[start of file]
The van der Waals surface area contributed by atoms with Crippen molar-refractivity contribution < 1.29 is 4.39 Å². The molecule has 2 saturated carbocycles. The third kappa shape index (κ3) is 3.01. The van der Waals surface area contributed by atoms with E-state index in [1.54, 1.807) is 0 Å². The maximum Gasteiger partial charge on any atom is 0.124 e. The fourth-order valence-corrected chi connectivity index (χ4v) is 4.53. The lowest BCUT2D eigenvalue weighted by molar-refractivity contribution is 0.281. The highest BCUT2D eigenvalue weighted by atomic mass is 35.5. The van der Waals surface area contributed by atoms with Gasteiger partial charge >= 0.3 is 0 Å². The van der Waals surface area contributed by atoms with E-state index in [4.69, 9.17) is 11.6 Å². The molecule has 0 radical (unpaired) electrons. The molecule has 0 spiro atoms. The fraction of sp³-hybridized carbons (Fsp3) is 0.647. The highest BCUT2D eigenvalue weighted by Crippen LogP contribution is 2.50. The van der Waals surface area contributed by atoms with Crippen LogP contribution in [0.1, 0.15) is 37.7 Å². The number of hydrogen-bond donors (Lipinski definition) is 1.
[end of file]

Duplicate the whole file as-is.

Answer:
The van der Waals surface area contributed by atoms with Crippen molar-refractivity contribution < 1.29 is 4.39 Å². The molecule has 2 saturated carbocycles. The third kappa shape index (κ3) is 3.01. The van der Waals surface area contributed by atoms with E-state index in [1.54, 1.807) is 0 Å². The maximum Gasteiger partial charge on any atom is 0.124 e. The fourth-order valence-corrected chi connectivity index (χ4v) is 4.53. The lowest BCUT2D eigenvalue weighted by molar-refractivity contribution is 0.281. The highest BCUT2D eigenvalue weighted by atomic mass is 35.5. The van der Waals surface area contributed by atoms with Gasteiger partial charge >= 0.3 is 0 Å². The van der Waals surface area contributed by atoms with E-state index in [4.69, 9.17) is 11.6 Å². The molecule has 0 radical (unpaired) electrons. The molecule has 0 spiro atoms. The fraction of sp³-hybridized carbons (Fsp3) is 0.647. The highest BCUT2D eigenvalue weighted by Crippen LogP contribution is 2.50. The van der Waals surface area contributed by atoms with Crippen LogP contribution in [0.1, 0.15) is 37.7 Å². The number of hydrogen-bond donors (Lipinski definition) is 1.